How did these inform your response to your problem?

Knowing existing ways used to help students economise with their money spending helped me to analyse which were successful and which weren't and for what reasons. Telling someone where their money is 'disappearing' to may well be enlightening and interesting, but it doesn't solve the problem itself. So, to give students an alternative to splurging all their money in one go I came up with the concept of wallet sized tips and vouchers cards. They helped to budget day by day for planned tasks and for those days where there is nothing to do 'tip's' cards would give information of free things to do in and around Leeds.

The questionnaire taken by 50 students informed me further that this was in fact a very prominent problem shared amongst students. It also helped inform me in which areas to help mostly with money spending (food, alcohol, entertainment). These areas were addressed in the 'tips' cards.

Having a more in depth questionnaire looking at money spending habits helped me see further into how people can be ill-informed as to what they are spending their money on. By now people are into the routine of college life and perhaps have developed some not so helpful habits. Focusing on the problem from the beginning of the academic year would nip all potential bad habits in the bud.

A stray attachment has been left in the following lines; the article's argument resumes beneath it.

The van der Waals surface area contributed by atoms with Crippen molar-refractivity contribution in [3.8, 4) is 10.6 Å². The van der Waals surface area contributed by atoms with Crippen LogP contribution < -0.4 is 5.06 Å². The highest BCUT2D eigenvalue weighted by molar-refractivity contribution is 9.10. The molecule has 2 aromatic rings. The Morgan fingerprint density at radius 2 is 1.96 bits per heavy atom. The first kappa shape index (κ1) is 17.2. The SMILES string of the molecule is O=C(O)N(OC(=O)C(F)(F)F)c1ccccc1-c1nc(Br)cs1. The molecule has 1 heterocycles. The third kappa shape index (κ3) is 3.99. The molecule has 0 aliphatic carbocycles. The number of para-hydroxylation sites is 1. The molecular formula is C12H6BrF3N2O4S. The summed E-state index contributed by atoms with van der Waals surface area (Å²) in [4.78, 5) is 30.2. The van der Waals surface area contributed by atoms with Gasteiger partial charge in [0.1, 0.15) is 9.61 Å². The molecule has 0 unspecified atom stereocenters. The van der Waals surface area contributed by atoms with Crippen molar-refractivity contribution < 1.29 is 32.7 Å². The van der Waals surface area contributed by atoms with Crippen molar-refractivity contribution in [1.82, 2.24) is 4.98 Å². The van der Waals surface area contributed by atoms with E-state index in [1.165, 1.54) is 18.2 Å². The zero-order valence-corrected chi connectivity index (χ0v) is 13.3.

What research could you have carried out that would have proved more useful?

Asking more students in and around Leeds would have created more valid and reliable research because the problem, although it will be aimed at Leeds art college graphic design first years, is no more related to these people as it would be to the rest of the UK's students.

Looking at more existing projects aiming to help students with their money eg. bank accounts, student unions, student discounts etc. would have given me a more wide spread idea of what is already out there. And being a student myself, I would have been able to look and analyse weather I was aware of these services in the first place and weather they appeal to me and why/why not?